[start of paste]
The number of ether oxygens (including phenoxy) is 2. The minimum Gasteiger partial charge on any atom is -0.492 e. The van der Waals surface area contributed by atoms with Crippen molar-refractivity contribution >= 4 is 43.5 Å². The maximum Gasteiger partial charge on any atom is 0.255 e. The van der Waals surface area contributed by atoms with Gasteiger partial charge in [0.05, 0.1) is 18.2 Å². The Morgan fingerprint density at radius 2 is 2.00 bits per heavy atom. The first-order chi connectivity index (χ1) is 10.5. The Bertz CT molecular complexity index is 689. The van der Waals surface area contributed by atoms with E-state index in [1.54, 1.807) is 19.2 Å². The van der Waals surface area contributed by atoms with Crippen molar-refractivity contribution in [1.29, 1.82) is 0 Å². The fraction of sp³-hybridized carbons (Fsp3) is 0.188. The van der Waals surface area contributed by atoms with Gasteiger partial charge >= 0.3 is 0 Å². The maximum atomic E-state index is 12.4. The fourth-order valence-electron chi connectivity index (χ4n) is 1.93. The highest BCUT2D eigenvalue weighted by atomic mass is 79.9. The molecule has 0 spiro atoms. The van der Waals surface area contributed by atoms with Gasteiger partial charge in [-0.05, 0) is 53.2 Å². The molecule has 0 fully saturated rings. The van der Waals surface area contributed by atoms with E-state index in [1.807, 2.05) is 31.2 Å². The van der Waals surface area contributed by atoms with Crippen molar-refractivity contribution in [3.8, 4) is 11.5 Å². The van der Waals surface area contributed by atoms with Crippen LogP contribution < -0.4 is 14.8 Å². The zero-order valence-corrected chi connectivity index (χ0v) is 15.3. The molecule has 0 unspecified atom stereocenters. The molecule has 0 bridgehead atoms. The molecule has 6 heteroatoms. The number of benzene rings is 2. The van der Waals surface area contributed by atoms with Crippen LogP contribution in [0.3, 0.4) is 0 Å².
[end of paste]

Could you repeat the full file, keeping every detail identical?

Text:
The number of ether oxygens (including phenoxy) is 2. The minimum Gasteiger partial charge on any atom is -0.492 e. The van der Waals surface area contributed by atoms with Crippen molar-refractivity contribution >= 4 is 43.5 Å². The maximum Gasteiger partial charge on any atom is 0.255 e. The van der Waals surface area contributed by atoms with Gasteiger partial charge in [0.05, 0.1) is 18.2 Å². The Morgan fingerprint density at radius 2 is 2.00 bits per heavy atom. The first-order chi connectivity index (χ1) is 10.5. The Bertz CT molecular complexity index is 689. The van der Waals surface area contributed by atoms with E-state index in [1.54, 1.807) is 19.2 Å². The van der Waals surface area contributed by atoms with Crippen molar-refractivity contribution in [1.29, 1.82) is 0 Å². The fraction of sp³-hybridized carbons (Fsp3) is 0.188. The van der Waals surface area contributed by atoms with Gasteiger partial charge >= 0.3 is 0 Å². The maximum atomic E-state index is 12.4. The fourth-order valence-electron chi connectivity index (χ4n) is 1.93. The highest BCUT2D eigenvalue weighted by atomic mass is 79.9. The molecule has 0 spiro atoms. The van der Waals surface area contributed by atoms with Gasteiger partial charge in [-0.05, 0) is 53.2 Å². The molecule has 0 fully saturated rings. The van der Waals surface area contributed by atoms with E-state index in [1.807, 2.05) is 31.2 Å². The van der Waals surface area contributed by atoms with Crippen molar-refractivity contribution in [3.8, 4) is 11.5 Å². The van der Waals surface area contributed by atoms with Crippen LogP contribution < -0.4 is 14.8 Å². The zero-order valence-corrected chi connectivity index (χ0v) is 15.3. The molecule has 0 unspecified atom stereocenters. The molecule has 0 bridgehead atoms. The molecule has 6 heteroatoms. The number of benzene rings is 2. The van der Waals surface area contributed by atoms with Crippen LogP contribution in [0.3, 0.4) is 0 Å².